Lancaster, the county town of Lancashire, stands at the lowest bridging point of the river Lune. A chartered borough since 1193 and a city since 1937 it has had a long and turbulent history. Since the Roman army first saw the strategic possibilities of a low hill by the river it has housed garrisons and acted as a fortress. Its position on the main west-coast road to and from Scotland has on numerous occasions led to the passage of hostile armies.
As county town and seat of the Assizes it has seen all the principal criminal cases for Lancashire tried in its magnificent Castle over the last eight centuries. Next to the Castle in a typical juxtaposition of Church and State stands the Priory church with its own history running back some twelve or thirteen centuries. In this book, based wherever possible on original sources, such as the rich resources of the borough records or the local newspapers, the author takes a thematic approach.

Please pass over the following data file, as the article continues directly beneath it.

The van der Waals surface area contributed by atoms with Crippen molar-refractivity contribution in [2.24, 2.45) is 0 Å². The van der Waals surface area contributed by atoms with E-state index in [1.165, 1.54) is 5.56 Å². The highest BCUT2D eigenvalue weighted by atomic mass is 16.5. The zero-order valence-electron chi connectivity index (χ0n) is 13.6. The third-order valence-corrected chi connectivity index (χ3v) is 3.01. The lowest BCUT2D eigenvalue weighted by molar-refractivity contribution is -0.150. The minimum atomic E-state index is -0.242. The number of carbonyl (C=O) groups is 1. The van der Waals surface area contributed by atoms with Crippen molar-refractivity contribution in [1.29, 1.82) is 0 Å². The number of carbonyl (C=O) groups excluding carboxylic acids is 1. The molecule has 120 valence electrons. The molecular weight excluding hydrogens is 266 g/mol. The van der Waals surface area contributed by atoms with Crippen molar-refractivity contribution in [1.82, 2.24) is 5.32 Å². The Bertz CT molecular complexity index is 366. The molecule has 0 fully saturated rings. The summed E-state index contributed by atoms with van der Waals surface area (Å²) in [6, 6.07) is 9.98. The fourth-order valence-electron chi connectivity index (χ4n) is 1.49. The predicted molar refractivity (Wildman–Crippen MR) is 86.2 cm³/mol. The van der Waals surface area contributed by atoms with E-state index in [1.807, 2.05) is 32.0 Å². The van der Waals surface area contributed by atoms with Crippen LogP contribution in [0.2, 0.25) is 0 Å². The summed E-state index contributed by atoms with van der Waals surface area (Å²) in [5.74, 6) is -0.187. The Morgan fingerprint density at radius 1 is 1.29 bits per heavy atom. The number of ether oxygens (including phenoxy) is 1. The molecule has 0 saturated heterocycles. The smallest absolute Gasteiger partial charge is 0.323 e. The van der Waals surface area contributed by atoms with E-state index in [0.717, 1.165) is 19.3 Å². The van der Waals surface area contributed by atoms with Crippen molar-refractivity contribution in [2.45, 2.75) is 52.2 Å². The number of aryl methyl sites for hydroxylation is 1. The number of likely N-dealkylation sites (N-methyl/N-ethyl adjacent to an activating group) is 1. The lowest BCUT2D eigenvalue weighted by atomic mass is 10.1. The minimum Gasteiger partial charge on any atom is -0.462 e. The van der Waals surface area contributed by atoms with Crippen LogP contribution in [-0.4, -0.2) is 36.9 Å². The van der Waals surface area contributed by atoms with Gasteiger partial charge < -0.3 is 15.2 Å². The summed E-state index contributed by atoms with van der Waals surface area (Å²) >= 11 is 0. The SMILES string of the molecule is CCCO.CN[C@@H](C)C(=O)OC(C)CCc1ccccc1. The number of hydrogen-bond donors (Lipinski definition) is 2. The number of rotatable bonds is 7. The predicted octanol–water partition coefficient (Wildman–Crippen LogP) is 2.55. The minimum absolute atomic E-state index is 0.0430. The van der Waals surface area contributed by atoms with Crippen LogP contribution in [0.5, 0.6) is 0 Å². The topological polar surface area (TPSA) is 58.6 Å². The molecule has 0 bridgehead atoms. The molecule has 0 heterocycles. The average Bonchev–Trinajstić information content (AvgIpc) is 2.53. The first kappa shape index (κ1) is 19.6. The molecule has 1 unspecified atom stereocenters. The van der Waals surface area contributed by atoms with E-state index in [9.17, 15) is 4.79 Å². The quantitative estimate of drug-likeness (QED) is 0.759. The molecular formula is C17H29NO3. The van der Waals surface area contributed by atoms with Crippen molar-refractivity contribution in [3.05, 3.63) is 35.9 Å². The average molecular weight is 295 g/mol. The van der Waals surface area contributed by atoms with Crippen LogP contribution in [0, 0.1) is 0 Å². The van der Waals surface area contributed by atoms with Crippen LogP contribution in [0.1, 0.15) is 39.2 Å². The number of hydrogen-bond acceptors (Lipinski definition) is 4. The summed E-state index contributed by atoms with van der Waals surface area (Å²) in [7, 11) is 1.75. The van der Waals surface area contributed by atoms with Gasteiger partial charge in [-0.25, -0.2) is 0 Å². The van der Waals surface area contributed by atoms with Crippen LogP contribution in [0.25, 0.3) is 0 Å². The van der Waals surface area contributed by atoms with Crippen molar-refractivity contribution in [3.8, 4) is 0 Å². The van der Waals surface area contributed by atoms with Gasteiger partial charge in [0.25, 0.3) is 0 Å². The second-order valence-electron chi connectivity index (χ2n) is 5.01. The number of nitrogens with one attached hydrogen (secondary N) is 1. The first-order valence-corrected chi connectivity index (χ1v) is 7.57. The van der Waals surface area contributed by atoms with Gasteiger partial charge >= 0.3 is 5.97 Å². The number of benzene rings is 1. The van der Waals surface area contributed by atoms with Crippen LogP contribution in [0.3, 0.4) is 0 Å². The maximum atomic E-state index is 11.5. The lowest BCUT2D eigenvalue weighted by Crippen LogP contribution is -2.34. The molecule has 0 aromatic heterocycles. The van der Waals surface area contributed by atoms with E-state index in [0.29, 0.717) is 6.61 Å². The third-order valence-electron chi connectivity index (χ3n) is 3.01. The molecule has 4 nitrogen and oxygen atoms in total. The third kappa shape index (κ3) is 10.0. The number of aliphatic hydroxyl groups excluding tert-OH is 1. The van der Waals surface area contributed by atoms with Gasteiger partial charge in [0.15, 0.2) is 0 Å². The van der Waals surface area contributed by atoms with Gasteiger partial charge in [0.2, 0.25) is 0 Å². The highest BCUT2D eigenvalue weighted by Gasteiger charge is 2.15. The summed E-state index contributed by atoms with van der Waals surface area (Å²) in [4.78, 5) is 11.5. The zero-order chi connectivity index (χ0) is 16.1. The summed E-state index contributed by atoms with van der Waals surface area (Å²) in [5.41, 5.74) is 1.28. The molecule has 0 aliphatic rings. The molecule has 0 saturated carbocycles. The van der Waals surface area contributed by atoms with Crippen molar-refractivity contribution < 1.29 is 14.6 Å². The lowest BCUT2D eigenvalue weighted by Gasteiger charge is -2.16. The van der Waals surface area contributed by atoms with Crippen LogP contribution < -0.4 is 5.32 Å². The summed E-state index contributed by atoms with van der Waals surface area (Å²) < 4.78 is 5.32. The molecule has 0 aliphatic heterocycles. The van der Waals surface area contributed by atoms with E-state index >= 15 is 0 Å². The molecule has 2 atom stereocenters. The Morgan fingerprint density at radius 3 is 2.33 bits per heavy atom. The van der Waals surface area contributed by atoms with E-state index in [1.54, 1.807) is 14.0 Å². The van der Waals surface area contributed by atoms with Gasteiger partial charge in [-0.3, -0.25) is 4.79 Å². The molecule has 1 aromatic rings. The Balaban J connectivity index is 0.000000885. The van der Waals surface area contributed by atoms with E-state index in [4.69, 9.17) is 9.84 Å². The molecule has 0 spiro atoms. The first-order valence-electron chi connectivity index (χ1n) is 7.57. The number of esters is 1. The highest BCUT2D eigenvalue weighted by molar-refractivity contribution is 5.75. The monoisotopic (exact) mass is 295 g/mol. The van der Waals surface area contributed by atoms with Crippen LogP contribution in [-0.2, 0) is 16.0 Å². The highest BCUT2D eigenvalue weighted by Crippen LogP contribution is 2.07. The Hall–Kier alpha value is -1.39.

In ten chapters he examines themes such as 'House and Home', 'Working for a Living' or 'Where do you come from?', the last of which is a study of all the people who over the centuries have come from other countries to live in Lancaster.